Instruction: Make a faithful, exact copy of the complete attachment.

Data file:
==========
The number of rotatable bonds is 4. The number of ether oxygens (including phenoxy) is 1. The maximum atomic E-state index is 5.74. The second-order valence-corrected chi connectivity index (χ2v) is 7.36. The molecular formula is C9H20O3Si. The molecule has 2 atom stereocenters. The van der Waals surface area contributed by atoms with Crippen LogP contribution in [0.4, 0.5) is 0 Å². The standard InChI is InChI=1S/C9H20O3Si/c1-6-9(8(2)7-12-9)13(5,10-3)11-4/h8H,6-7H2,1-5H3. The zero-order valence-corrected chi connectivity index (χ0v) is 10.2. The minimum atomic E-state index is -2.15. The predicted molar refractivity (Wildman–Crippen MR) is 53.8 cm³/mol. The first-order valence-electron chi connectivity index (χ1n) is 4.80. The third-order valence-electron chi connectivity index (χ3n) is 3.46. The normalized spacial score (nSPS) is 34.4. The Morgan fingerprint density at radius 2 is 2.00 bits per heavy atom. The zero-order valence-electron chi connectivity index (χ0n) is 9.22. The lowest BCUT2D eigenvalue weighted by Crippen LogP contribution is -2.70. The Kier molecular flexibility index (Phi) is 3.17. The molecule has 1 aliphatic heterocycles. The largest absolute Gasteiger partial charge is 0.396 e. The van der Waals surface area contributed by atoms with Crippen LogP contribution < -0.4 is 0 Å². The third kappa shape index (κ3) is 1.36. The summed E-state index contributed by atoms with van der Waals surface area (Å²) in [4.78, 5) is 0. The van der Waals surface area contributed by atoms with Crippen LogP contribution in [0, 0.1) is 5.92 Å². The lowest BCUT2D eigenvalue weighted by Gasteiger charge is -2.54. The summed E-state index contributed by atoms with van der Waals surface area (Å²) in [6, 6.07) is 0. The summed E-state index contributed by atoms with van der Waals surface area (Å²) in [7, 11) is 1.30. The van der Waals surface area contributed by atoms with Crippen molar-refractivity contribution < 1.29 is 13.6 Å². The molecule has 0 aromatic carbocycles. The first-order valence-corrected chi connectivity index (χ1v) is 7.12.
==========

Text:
The number of rotatable bonds is 4. The number of ether oxygens (including phenoxy) is 1. The maximum atomic E-state index is 5.74. The second-order valence-corrected chi connectivity index (χ2v) is 7.36. The molecular formula is C9H20O3Si. The molecule has 2 atom stereocenters. The van der Waals surface area contributed by atoms with Crippen LogP contribution in [0.4, 0.5) is 0 Å². The standard InChI is InChI=1S/C9H20O3Si/c1-6-9(8(2)7-12-9)13(5,10-3)11-4/h8H,6-7H2,1-5H3. The zero-order valence-corrected chi connectivity index (χ0v) is 10.2. The minimum atomic E-state index is -2.15. The predicted molar refractivity (Wildman–Crippen MR) is 53.8 cm³/mol. The first-order valence-electron chi connectivity index (χ1n) is 4.80. The third-order valence-electron chi connectivity index (χ3n) is 3.46. The normalized spacial score (nSPS) is 34.4. The Morgan fingerprint density at radius 2 is 2.00 bits per heavy atom. The zero-order valence-electron chi connectivity index (χ0n) is 9.22. The lowest BCUT2D eigenvalue weighted by Crippen LogP contribution is -2.70. The Kier molecular flexibility index (Phi) is 3.17. The molecule has 1 aliphatic heterocycles. The largest absolute Gasteiger partial charge is 0.396 e. The van der Waals surface area contributed by atoms with Crippen LogP contribution < -0.4 is 0 Å². The third kappa shape index (κ3) is 1.36. The summed E-state index contributed by atoms with van der Waals surface area (Å²) in [4.78, 5) is 0. The van der Waals surface area contributed by atoms with Crippen LogP contribution in [0, 0.1) is 5.92 Å². The lowest BCUT2D eigenvalue weighted by Gasteiger charge is -2.54. The summed E-state index contributed by atoms with van der Waals surface area (Å²) in [6, 6.07) is 0. The summed E-state index contributed by atoms with van der Waals surface area (Å²) in [7, 11) is 1.30. The van der Waals surface area contributed by atoms with Crippen molar-refractivity contribution < 1.29 is 13.6 Å². The molecule has 0 aromatic carbocycles. The first-order valence-corrected chi connectivity index (χ1v) is 7.12.